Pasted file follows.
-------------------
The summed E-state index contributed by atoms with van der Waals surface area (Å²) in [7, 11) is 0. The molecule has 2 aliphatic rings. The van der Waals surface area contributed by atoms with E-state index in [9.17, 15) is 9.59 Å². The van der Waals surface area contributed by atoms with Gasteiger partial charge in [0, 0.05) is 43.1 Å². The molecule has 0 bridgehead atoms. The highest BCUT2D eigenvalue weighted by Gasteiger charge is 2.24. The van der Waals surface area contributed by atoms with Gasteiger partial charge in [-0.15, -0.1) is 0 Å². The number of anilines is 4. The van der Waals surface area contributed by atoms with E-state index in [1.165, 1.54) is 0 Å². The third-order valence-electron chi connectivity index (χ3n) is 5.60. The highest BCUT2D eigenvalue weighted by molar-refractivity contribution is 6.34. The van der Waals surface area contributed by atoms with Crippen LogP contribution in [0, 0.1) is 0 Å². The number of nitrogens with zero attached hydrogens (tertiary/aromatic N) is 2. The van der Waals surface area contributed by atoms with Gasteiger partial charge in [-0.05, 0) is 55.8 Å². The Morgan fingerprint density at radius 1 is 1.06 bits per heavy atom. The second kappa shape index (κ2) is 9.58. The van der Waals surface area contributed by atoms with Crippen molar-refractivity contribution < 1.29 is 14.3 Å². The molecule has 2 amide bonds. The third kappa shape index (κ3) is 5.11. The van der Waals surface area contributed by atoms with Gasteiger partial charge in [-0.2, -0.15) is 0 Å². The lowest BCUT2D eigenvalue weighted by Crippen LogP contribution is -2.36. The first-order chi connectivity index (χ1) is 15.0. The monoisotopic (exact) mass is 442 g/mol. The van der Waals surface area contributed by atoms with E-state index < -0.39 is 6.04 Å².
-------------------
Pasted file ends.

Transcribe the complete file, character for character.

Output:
The summed E-state index contributed by atoms with van der Waals surface area (Å²) in [7, 11) is 0. The molecule has 2 aliphatic rings. The van der Waals surface area contributed by atoms with E-state index in [9.17, 15) is 9.59 Å². The van der Waals surface area contributed by atoms with Gasteiger partial charge in [0, 0.05) is 43.1 Å². The molecule has 0 bridgehead atoms. The highest BCUT2D eigenvalue weighted by Gasteiger charge is 2.24. The van der Waals surface area contributed by atoms with Gasteiger partial charge in [-0.15, -0.1) is 0 Å². The number of anilines is 4. The van der Waals surface area contributed by atoms with E-state index in [1.165, 1.54) is 0 Å². The third-order valence-electron chi connectivity index (χ3n) is 5.60. The highest BCUT2D eigenvalue weighted by molar-refractivity contribution is 6.34. The van der Waals surface area contributed by atoms with Crippen LogP contribution in [0, 0.1) is 0 Å². The number of nitrogens with zero attached hydrogens (tertiary/aromatic N) is 2. The van der Waals surface area contributed by atoms with Gasteiger partial charge in [-0.05, 0) is 55.8 Å². The Morgan fingerprint density at radius 1 is 1.06 bits per heavy atom. The second kappa shape index (κ2) is 9.58. The van der Waals surface area contributed by atoms with Crippen molar-refractivity contribution < 1.29 is 14.3 Å². The molecule has 2 amide bonds. The third kappa shape index (κ3) is 5.11. The van der Waals surface area contributed by atoms with Gasteiger partial charge in [-0.2, -0.15) is 0 Å². The lowest BCUT2D eigenvalue weighted by Crippen LogP contribution is -2.36. The first-order chi connectivity index (χ1) is 15.0. The monoisotopic (exact) mass is 442 g/mol. The van der Waals surface area contributed by atoms with E-state index < -0.39 is 6.04 Å².